THADA has been attributed a pivotal role in human evolution and GWAS studies have brought to light that it is one of the top risk loci in Type 2 diabetes mellitus (T2DM).[18] While earlier studies have revealed that THADA is significantly associated with pancreatic β cell response,[19] further interesting and recent THADA knockout studies have indicated that it is an important regulator/determinant of energy storage and expenditure. Functionally, THADA binds to the Sarco/endoplasmic reticulum (ER) Ca2+ adenosine triphosphatase (ATPase) (SERCA) and acts as an uncoupler leading to the observation that THADA knockouts are obese and cold-sensitive.[20] Further evidence based on familial genetic studies and large cohort studies across the Chinese and European populations also indicate that THADA gene polymorphism rs13429458 may also play a key role in the phenotypic heterogeneity and pathogenic progression of the PCOS patients.[7] There is a lack of such studies in the South Tamil Nadu population.


ACE (Angiotensin-converting enzyme)

ACE is a key factor that is involved in the conversion of angiotensin I to angiotensin II and is expressed in several tissues including the ovaries. Physiologically, ACE regulates blood pressure, fluid balance, and ovarian functions through follicular development, oocyte maturation, ovulation, and follicular atresia.[21222324252627] The intron 15 of the ACE gene corresponds to a 287bp DNA sequence that contains an insertion (I)/deletion (D) polymorphism. Although several reports indicate the association of rs1799752 I/D polymorphisms in PCOS susceptibility and the consequent clinical manifestations such as insulin resistance, testosterone levels, a few reports also indicate a negative association of the polymorphism with PCOS. However, a significant association of the homozygous deletion (DD) ACE gene polymorphism in the PCOS patients of the Indian population indicates that further studies would enable a better understanding of the polymorphism in the prediction of PCOS.[28]

CX37 (Connexin37)

Follicular development in the female reproductive cycle critically requires proper intercellular communication between the oocyte and the peripheral granulosa cells through gap junctions.[29] In particular, the essential multicellular unit termed as mammalian cumulus–oocyte complex requires CX37, a gap junction protein to facilitate communication between the oocytes and the granulosa cells. Loss/lack of the function of CX37 has been demonstrated to arrest follicular development, and its subsequent ovulation.[3031] While a single study has reported and identified a CX37 variant rs1764391 (C1019T) to be associated with PCOS in the Indian population, replicative studies that bring to light the importance of the variant in southern Tamil Nadu patients is still lacking.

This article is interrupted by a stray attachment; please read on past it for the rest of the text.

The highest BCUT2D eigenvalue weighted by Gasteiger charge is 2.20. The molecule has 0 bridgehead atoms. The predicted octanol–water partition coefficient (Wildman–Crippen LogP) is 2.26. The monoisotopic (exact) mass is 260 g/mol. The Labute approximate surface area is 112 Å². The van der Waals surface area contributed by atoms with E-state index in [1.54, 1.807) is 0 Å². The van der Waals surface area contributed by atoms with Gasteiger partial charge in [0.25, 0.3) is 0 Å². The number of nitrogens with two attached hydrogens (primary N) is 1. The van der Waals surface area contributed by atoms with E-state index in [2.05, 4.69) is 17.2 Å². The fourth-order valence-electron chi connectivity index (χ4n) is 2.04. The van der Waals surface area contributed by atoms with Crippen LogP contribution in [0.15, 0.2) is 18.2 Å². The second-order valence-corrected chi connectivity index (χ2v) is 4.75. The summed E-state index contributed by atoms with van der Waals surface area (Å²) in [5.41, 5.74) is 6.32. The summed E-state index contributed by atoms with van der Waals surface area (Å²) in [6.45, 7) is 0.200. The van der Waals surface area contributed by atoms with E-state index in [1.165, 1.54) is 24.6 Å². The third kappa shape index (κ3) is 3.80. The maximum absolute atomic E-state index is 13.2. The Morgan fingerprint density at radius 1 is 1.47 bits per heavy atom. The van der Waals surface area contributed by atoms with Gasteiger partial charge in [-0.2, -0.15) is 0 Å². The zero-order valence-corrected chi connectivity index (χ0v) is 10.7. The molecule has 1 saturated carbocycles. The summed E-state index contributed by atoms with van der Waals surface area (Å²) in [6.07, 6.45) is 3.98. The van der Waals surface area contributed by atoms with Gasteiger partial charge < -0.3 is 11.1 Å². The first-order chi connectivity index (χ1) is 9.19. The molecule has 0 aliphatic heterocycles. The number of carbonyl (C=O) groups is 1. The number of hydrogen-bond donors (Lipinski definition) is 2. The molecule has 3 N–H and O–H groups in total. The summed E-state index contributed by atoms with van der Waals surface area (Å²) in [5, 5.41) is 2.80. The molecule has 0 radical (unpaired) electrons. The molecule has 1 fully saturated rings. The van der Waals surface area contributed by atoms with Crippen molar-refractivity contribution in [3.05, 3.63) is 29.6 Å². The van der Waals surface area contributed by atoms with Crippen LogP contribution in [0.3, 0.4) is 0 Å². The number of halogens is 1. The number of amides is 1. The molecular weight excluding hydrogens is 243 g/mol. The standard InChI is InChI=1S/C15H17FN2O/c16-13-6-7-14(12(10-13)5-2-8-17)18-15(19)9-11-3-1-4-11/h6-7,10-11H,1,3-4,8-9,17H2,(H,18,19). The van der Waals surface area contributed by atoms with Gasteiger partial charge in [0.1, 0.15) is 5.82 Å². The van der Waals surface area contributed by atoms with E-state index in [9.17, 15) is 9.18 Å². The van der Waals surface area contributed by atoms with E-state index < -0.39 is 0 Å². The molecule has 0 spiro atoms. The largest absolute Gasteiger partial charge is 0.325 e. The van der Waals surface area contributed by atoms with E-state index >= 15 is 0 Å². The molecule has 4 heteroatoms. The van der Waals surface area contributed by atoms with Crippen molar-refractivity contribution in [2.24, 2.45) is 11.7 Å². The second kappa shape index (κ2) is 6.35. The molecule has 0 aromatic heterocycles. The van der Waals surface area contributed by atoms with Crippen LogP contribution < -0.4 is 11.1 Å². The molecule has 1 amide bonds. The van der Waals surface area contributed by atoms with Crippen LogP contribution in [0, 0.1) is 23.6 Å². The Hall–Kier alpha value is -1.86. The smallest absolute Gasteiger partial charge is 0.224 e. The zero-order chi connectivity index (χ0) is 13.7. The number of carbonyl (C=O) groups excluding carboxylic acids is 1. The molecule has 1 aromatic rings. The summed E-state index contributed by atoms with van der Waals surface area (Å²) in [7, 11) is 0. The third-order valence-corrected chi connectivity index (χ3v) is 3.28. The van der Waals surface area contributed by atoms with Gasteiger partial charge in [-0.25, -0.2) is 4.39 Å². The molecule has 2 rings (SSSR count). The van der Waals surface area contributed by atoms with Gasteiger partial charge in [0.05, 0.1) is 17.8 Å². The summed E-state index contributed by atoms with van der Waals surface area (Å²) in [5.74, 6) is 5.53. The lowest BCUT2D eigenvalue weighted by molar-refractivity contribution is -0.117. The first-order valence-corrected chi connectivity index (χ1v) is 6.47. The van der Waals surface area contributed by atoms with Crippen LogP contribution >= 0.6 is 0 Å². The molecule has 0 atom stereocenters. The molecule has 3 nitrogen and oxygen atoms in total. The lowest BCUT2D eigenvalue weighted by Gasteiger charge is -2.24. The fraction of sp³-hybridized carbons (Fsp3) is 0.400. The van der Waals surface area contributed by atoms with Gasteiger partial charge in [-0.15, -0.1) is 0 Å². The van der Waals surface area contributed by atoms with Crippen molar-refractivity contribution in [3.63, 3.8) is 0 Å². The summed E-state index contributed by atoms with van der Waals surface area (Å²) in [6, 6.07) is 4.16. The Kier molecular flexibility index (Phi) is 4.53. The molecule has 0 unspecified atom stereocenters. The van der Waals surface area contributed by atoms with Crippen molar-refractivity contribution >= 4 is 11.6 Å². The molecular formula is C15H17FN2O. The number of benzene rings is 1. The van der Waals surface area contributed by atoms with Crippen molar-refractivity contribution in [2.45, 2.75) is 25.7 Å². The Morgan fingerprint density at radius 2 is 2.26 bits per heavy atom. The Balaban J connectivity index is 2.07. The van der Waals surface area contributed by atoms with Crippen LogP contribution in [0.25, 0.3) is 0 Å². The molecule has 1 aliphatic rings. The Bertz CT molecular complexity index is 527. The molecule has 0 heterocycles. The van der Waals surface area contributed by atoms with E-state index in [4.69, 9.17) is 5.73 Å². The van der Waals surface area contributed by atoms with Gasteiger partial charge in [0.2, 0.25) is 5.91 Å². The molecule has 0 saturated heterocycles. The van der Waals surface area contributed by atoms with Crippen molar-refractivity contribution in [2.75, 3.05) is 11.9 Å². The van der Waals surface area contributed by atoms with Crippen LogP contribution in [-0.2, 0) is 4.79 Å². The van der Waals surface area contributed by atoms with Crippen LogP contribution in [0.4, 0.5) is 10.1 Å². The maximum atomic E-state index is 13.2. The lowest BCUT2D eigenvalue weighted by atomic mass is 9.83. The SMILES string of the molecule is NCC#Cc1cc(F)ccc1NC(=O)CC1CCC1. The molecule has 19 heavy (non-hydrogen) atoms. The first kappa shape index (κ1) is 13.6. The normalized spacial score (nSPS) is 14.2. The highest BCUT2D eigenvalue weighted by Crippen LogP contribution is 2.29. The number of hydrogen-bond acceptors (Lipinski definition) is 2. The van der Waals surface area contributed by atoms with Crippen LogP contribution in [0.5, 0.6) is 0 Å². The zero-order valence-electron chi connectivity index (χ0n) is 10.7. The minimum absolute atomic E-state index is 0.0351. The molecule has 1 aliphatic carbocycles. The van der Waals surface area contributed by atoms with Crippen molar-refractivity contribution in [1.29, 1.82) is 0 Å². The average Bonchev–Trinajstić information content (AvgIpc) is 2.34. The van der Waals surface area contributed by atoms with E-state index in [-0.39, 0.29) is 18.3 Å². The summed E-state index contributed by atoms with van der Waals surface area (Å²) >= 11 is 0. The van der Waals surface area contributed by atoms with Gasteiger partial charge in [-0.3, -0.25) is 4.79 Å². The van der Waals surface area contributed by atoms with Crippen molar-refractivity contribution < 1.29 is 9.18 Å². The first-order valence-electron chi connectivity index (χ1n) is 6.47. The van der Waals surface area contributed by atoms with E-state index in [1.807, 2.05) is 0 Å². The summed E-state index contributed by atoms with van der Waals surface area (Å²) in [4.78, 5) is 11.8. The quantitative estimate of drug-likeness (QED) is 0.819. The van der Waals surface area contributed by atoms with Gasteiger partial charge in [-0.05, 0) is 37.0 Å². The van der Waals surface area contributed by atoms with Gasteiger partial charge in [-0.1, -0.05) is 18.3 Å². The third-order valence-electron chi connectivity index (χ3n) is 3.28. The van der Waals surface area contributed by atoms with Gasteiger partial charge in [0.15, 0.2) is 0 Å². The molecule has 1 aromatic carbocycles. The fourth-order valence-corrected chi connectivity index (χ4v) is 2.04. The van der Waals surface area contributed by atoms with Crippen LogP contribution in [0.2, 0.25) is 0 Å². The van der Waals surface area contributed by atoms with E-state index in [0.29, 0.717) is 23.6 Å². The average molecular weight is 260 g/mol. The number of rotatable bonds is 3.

Insulin signaling pathway

INSR (Insulin receptor)

Insulin resistance is a prominent PCOS-associated dysfunction that is primarily attributed to INSR that is located on chromosome 19. Linkage disequilibrium studies and other genetic studies have revealed a C/T SNP at His1058 in exon17 to be significantly associated with the Chinese and Caucasian PCOS patients. Other studies have also indicated that a T/C polymorphism at Cys1008 in exon17 is also strongly associated as a predictor gene for PCOS.[323334] Subsequent studies in the Indian population have interestingly identified that the C/T SNP at His1058 was significantly associated only in PCOS women with a lean phenotype, with insulin resistance and hyperandrogenemia in the assessed population.[35] Such studies together indicate that exon17 polymorphisms in the INSR gene could serve to predict the risk of incidence of PCOS, and thereby, serve as a genetic marker. While conflicting reports still prevail on the influence of INSR genetic variants in PCOS, the present study efforts are focused to reveal the importance and association of the INSR rs1799817 polymorphism in the chosen PCOS patient population.

CAPN10 (Calpain 10)

CAPN10 located in the 2q chromosome, encodes for a cysteine protease, functionally associated with insulin synthesis and secretion, and thereby, a candidate gene for Type 2 diabetes mellitus (T2DM).[36] While earlier reports from different groups have also associated CAPN10 polymorphisms with features of PCOS such as fasting insulin, blood glucose levels, and hirsutism,[37] subsequent studies have not been able to replicate the observed data indicating that population-/ethnicity-based differences could also attribute to the observed differences in the PCOS-associated genotype.[383940] Recent reports have also brought forward the fact that the intron 3 polymorphic variant C (UCSNP44/rs2975760) of CAPN10 is found to be significantly associated with PCOS in the Indian population.[41]

Hence, the present study, as a first of a kind, proposes to examine the predominant PCOS-associated genetic variants [Figure 1] in ovarian steroidogenesis (LHCGR, DENND1A, FSHR, THADA), folliculogenesis (ACE, CX37), and insulin signaling pathway (INSR, CAPN10) in the South Indian population. The study results would reveal the prevalence, association of the genetic variants/SNPs with PCOS in the regional population, and may also enable unique variations pertaining to the population.

Figure 1:
Pathophysiology of PCOS susceptible gene markers.